- 1-2 small red or green chilies, finely sliced
- 3 cloves garlic, minced
- 1 handful of cherry tomatoes
- 1 handful of fresh shiitake mushrooms, sliced thinly
- 1 green and/or red bell pepper, sliced
- 1 can coconut milk
- wedges of lime for serving (key limes or regular limes)
- 1/3 cup fresh coriander, roughly chopped
- optional: additional Thai red chilies, chopped finely
with seeds removed
- optional: Thai rice noodles
- Pour stock into a deep cooking pot and turn heat to medium-high.
- Add processed lemongrass to the pot, including the parts
of the lemongrass stalk you didn't slice. Boil for 5 minutes,
or until fragrant.
- Add garlic, chili, and lime leaves to broth. Continue
cooking for another 5 minutes.
- Add noodles (if using) and stir until broken apart. Add
shrimp, mushrooms, and bell pepper, and cherry tomatoes.
Cook for 5-8 minutes, or until noodles are done.
- Turn down the heat to low and add the coconut milk and
fish sauce. Test the soup for spice and salt, adding more
chilies and/or fish sauce (instead of salt) as desired.
- Serve in bowls with coriander sprinkled over and quarters
of fresh lime on the side.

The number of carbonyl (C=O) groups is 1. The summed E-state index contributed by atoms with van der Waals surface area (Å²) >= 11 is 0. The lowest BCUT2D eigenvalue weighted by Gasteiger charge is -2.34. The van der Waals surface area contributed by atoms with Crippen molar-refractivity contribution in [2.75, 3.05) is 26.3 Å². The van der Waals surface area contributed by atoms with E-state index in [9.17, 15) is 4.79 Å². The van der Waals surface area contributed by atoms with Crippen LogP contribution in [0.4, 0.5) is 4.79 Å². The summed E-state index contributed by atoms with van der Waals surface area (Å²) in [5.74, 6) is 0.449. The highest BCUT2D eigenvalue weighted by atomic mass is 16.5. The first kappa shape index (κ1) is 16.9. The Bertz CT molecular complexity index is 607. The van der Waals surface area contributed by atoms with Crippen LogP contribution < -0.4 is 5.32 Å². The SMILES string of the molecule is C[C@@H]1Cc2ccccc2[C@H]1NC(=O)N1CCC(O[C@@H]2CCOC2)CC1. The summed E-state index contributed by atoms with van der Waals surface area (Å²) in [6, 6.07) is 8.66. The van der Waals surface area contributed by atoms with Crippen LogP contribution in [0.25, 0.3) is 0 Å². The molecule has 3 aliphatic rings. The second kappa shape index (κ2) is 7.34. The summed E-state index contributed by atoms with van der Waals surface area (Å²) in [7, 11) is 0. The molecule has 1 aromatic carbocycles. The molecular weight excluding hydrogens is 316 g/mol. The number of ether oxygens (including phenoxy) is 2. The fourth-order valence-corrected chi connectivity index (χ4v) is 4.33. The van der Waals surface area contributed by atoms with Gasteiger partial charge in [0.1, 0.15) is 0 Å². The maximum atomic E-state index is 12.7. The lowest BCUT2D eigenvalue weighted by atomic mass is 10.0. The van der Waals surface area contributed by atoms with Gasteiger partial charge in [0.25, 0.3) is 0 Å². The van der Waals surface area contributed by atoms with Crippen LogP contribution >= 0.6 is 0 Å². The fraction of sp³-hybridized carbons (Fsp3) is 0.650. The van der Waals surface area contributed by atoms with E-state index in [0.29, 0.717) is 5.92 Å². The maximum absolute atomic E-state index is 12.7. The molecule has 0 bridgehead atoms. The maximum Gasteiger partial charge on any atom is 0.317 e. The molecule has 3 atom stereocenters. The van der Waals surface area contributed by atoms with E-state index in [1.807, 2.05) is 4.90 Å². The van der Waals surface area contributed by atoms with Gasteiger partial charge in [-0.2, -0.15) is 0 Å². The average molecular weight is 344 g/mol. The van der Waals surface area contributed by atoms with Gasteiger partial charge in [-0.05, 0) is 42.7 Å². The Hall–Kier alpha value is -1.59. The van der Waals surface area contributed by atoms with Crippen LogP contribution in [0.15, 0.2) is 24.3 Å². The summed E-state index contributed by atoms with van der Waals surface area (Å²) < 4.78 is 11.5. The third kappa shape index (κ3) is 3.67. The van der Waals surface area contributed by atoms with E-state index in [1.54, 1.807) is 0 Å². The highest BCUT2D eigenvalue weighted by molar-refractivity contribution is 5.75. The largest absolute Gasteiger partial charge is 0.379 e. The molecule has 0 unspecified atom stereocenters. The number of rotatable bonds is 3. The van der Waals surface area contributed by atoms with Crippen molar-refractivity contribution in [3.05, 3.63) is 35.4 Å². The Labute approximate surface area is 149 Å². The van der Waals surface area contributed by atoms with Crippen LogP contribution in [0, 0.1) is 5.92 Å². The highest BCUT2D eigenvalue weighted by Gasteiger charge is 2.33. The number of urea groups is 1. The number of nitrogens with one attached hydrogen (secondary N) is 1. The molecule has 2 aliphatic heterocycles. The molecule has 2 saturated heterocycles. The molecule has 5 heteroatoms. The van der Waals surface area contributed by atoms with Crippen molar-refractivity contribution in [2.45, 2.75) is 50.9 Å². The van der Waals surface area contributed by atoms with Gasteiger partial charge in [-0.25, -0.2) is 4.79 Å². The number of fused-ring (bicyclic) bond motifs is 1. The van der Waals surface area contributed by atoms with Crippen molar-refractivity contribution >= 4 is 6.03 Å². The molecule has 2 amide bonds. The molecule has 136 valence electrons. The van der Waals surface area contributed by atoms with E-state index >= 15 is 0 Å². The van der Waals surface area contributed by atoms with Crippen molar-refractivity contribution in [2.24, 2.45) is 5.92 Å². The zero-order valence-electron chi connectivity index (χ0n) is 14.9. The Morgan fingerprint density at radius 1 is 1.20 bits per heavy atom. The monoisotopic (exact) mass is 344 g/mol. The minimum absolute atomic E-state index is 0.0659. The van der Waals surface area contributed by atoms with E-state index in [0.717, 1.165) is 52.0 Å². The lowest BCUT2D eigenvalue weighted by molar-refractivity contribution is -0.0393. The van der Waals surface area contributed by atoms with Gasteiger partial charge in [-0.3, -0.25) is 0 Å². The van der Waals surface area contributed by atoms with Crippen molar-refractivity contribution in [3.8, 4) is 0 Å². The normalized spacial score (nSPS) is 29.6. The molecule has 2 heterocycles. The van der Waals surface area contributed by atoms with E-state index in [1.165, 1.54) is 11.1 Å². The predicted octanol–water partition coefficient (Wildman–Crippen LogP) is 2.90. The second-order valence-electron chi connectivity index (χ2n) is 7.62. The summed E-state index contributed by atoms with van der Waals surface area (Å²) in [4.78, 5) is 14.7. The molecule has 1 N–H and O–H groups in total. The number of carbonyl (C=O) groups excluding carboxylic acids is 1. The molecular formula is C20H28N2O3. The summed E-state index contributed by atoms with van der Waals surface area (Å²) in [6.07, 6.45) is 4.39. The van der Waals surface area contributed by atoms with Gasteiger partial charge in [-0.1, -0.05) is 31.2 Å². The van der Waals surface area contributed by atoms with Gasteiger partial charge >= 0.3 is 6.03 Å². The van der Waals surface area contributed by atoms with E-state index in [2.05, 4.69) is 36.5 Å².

Thai Green Curry
A classic Thai dish!
- 1 tbsp vegetable oil
- 2 tbsp green curry paste (according to taste)
- 1 tbsp soft dark brown sugar
- 1-2 thick stalks lemongrass, fat ends bashed with a rolling
- 1½ pounds skinless, boneless chicken, cut into
chunks (use breast and/or leg meat)
- 6-8 kaffir lime leaves, torn into pieces (if unavailable,
use the grated zest of 1 lime)
- 14fl oz coconut milk
- good shake of Thai fish sauce or light soy sauce
- small handful of coriander, roughly chopped
- ½-1 lime, juice only
- Heat the oil in a wok or large frying pan.
- Add the green curry paste and sugar and cook over a fairly
high heat for about a minute, stirring with the lemongrass,
- Reduce the heat slightly and stir in the chicken pieces
and lime leaves or zest until coated in the paste.
- Add the coconut milk, fish sauce or soy sauce and bring
to a simmer, cooking for 25-30 minutes until thickened slightly.
- Stir in the coriander and lime juice.
- Check for seasoning, adding more fish sauce or soy sauce
- The curry is now best left to sit for a few minutes so
the sauce becomes creamier.
- Serve with lots of fragrant Thai jasmine rice.
Pratt, Nation's Favorite Food